Kyu Sakamoto ‘Sukiyaki’
Estimated sales 13m. Released 1963

This song by Japanese crooner Kyu Sakamoto, was first released in Japan in 1961. The song topped the charts in several countries, including the Billboard Hot 100 in 1963. Sukiyaki refers to a Japanese hot-pot dish with cooked beef, does not appear in the song’s lyrics, nor does it have any connection to them; it was used only because it was short, catchy, recognizably Japanese, and more familiar to English speakers. Sakamoto, along with 519 others on board the flight, was killed in the crash of Japan Airlines Flight 123 on 12 August 1985; the deadliest single-aircraft accident to date. His number one hit song had lyrics which translate to ‘Happiness lies beyond the clouds’ and ‘Happiness lies up above the sky’.

Prince Nico Mbarga ‘Sweet Mother’
Estimated sales 13m. Released 1976

Prince Nico Mbarga, was a highlife musician, born to a Nigerian mother and a Cameroonian father in Abakaliki, Nigeria. ‘Sweet Mother’ remains one of the most popular songs in Africa and was voted Africa’s favourite song by BBC readers and listeners in 2004. Prince Nico Mbarga was killed in a motorcycle accident on 24 June 1997.

Gloria Gaynor ‘I Will Survive’
Estimated sales 14m. Released 1978

American singer Gloria Gaynor is best known for the disco era hits ‘I Will Survive’, ‘Never Can Say Goodbye’ and ‘I Am What I Am. ‘I Will Survive’ is also frequently recalled as a symbol of female strength and as a gay anthem. In 2016, the Library of Congress deemed Gaynor’s original recording to be ‘culturally, historically, or artistically significant’ and selected it for preservation in the National Recording Registry.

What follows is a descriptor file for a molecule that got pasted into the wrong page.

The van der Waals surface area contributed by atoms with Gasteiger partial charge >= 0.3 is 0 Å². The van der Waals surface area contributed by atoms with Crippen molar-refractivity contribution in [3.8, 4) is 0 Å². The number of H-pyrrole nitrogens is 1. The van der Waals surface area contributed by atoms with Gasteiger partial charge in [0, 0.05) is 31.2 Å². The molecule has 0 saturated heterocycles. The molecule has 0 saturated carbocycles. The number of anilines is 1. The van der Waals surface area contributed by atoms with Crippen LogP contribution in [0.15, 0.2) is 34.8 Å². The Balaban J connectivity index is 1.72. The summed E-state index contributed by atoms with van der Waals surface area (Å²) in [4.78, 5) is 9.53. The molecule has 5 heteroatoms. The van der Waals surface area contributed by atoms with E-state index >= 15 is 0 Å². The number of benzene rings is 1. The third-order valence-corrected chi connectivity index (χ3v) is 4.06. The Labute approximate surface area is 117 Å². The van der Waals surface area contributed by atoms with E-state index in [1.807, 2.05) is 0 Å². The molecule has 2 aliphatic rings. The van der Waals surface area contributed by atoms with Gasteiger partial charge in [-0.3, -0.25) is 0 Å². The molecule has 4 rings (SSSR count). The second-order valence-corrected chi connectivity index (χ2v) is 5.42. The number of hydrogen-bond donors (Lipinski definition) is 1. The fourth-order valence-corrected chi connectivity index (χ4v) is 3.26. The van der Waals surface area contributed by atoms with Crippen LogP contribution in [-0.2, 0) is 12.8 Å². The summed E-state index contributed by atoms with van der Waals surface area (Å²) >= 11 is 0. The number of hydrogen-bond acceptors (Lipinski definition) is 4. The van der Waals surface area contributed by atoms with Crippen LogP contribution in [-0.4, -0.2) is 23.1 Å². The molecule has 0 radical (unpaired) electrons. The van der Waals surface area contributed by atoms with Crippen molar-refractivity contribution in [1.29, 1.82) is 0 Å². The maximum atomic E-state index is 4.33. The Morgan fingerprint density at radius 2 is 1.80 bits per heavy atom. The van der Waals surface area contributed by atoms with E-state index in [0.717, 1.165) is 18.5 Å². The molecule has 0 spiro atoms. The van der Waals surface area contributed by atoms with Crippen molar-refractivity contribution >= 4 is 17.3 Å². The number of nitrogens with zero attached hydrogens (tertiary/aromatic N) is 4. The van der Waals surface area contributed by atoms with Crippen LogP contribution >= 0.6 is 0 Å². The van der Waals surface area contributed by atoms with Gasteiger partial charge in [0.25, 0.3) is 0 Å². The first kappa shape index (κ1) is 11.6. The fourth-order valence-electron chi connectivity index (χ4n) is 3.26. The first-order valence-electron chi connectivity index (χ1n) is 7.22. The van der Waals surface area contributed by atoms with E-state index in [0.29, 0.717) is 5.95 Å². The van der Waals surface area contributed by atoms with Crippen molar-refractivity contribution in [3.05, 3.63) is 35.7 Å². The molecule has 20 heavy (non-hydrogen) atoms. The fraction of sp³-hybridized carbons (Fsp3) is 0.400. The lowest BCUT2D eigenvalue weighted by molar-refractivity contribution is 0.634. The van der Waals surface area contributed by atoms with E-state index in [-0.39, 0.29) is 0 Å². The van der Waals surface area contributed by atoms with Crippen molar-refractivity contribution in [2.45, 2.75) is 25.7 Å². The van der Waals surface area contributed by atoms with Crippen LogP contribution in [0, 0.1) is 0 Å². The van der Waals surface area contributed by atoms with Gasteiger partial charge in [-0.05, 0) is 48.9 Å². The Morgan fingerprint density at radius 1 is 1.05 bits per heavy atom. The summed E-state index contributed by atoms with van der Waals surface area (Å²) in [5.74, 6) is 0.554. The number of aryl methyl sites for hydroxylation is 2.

Scorpions ‘Wind of Change’
Estimated sales 15m. Released 1991

This power ballad by the German rock band Scorpions holds the record for the best-selling single by a German group. It was released just after the failed coup that would eventually lead to the collapse of the Soviet Union. The song topped the charts in Germany and across Europe and peaked at number four in the United States and number two in the United Kingdom. In 1991 the band presented a gold record and $70,000 of royalties from the single to Mikhail Gorbachev the President of the Soviet Union (1990 to 1991).

John Travolta and Olivia Newton-John ‘You’re the One That I Want’
Estimated sales 15m. Released 1978

‘You’re the One That I Want’ was one of the two singles, along with ‘Hopelessly Devoted to You’, written by Australian producer and musician John Farrar specifically for Newton-John’s appearance in the 1978 film version of the musical Grease. The album Grease: The Original Soundtrack from the Motion Picture has sold over 38 million copies worldwide, making it one of the best selling albums of all time, also ranking amongst the biggest selling soundtrack albums of all time.

Bryan Adams ‘(Everything I Do) I Do It for You’
Estimated sales 15m. Released 1991

Featured on the soundtrack album from the 1991 film Robin Hood: Prince of Thieves ‘(Everything I Do) I Do It for You’ spent seven weeks at number one on the Billboard Hot 100 and sixteen consecutive weeks at number one on the UK Singles Chart (the longest in British chart history). Bryan Adams has stated that the song took around 45 minutes to write.

Mariah Carey ‘All I Want for Christmas Is You’
Estimated sales 16m. Released 1994